But despite this I have not been idle with my Amigas and indeed have been busy doing work on Icaros Desktop 2.2 upgrade on my Acer AspireOne, Classic Amiga upgrades for my A1200, 2000 and 4000D, and even doing more work on my Amiga 4000T too!
Installation was done via a burnt iso and attaching a USB DVD drive to the Acer AspireOne to boot off the CD to start the installation:
I have covered Icaros Desktop 2.0 installation on this machine on this blog here if you want to see more details. I also covered it's install in brief on a more normal PC here. The new version hasn't changed that much but is worth doing.
It takes a while to run through the installation as a lot of applications, games, and utilities are installed along with the Aros system files to ensure you have a system that is quite usable out of the box. It looks like the installation has now finished - reboot time:
After the reboot is setting up the usual locale parameters and video modes:
Configuring sound output via AHI is next up, followed by iControl preferences:
Next up you can choose whether to use Dopus Magellan in Workbench replacement mode or the Wanderer GUI. Personally I prefer Magellan.
You can also configure extra features like web server, ftp file sharing and VNC enabled Workbench functionality:
That done, we now have the upgraded Icaros desktop 2.2 system:
The updated look from the previous Icaros 2.0 version is welcome, with the white and black borders contrasting nicely with the blue, and easy to navigate thanks to the Magellan integration:
Here is the Dock in action, including a Start button functionality, showing below the CloudDrives program that allows syncing of Google Drive and Dropbox files to your local Icaros machine - very handy (note that purchase and registration is required to enable write access to the cloud based drives):
Next up was configuring Icaros to use the VGA out on the Acer AspireOne to output to my 32" LED monitor:
Annoyingly I found that my custom made Ducky Zero Amiga keyboard doesn't work with AROS (or MorphOS either), so I swapped in a cheap and cheerful AmigaOne x1000 USB keyboard which worked straight away. Sometimes cheaper is better! :-)
The screen above shows Icaros running at 1920x1080 from the Acer AspireOne - impressive for such a little machine.
Delving deeper into AROS, here is some shots of the AROS Shell, and default editor:
Here is System Explorer and System Properties windows:
Moving up to the 1920x1080 resolution, you have some serious space to play with on the Workbench:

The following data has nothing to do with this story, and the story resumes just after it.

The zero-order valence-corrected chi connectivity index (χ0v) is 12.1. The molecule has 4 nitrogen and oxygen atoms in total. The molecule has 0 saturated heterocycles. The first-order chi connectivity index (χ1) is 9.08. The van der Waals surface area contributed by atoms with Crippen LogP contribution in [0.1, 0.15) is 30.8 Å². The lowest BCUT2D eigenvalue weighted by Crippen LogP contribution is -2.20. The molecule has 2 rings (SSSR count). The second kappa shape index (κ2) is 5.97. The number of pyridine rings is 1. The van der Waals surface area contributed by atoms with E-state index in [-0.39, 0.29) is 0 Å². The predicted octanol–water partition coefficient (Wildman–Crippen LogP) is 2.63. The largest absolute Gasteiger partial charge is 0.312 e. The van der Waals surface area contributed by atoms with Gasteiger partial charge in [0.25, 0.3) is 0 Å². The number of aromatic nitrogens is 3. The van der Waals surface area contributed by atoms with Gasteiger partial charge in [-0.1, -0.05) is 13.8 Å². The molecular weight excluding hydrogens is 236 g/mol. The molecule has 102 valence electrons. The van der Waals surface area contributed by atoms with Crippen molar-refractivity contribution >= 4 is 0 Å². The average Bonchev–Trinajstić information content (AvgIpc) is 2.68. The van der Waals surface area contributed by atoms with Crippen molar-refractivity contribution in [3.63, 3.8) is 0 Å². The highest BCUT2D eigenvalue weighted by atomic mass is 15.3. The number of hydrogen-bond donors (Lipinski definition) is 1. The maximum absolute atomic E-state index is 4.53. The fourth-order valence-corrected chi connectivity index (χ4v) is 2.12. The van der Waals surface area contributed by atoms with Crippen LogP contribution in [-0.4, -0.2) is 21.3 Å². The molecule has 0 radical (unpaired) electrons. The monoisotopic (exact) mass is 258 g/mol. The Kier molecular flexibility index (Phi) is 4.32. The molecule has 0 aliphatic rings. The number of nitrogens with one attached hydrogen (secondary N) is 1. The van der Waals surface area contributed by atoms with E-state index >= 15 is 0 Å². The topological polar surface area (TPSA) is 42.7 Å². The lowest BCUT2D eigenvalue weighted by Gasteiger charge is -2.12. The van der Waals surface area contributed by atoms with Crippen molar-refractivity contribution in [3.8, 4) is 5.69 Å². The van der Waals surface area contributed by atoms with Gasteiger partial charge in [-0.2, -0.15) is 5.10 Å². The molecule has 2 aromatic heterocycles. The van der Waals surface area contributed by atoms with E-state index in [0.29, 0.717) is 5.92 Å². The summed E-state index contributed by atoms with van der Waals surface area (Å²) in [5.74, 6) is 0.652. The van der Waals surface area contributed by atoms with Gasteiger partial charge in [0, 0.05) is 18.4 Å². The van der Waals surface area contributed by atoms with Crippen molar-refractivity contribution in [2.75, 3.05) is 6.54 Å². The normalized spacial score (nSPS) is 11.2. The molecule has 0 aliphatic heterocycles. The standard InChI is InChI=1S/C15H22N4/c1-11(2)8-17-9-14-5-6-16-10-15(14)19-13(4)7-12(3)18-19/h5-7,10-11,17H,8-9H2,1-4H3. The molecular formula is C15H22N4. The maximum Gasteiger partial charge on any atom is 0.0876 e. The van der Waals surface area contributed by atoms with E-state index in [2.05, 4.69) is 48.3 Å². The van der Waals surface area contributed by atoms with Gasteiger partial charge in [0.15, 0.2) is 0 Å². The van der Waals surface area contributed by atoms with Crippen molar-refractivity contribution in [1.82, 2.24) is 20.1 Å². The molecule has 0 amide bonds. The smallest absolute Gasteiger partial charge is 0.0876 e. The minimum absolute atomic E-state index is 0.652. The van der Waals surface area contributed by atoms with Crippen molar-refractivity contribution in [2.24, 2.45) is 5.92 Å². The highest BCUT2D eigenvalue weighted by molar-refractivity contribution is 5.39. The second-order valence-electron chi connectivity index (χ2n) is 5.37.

Here is Cinnamon Writer, MPlayer playing back an MP4 and a nice AROS image being displayed with the default viewer.
Next is ZuneView, an interesting program for viewing and simple manipulation of pictures:
As with other NG Amiga's, video playback beyond 720p is not possible at the moment, so keep the video files 720p or less.
Also included in Icaros Desktop 2.2 is Putty Squad, run via emulation on Icaros!
Looking around the AROS system folders reveals nice icons and a familiar Workbench experience!
You can of course change the theme to OS4 style, AmigaOS 3.1 style and many other options too via the Theme Manager:
I was having issues with the network drivers though, which also happened to me on the previous Icaros 2.0 installation, but so far I can't remember what I did to fix it!
Lunapaint is another included program for creating pictures. And yes, I suck at graphics so I am not even going to try!
I have to say the Icaros Desktop 2.2 does look very nice:
Also included in the Icaros Desktop 2.2 Xmas Special edition is a preview of the upcoming Final Writer 7, to be released initially for Icaros (AROS) before other Amiga platforms to follow later.
It looks nice at this stage, though is still a bit buggy and needs more work. It is nice to see the progress made on the program so far though.
Icaros Desktop 2.2 Xmas special edition is a worthwhile upgrade for those who have the right hardware that AROS fully supports, like the Acer AspireOne. I recommend checking the compatibility of your proposed system before jumping in with Icaros (or AROS) to make sure it supports it.
Moving on to my Classic Amigas!
I have been focused on finishing my builds, including adding Rapid Road USB and X-Surf 100 cards to my Amiga 2000 and Amiga 4000D:
Here is a closeup of the Rapid Road installed in the A4000D:
You can also see the Big RAM 256MB expansion card is installed underneath the X-surf 100, along with the Picasso IV, which includes a built in scan doubler for native Amiga resolutions, output through the same VGA output as the RTG output. Together with the 127GB IDE HD, Cyberstorm 060 installed and fixing the floppy drives so that they both work again, this machine is very nice now: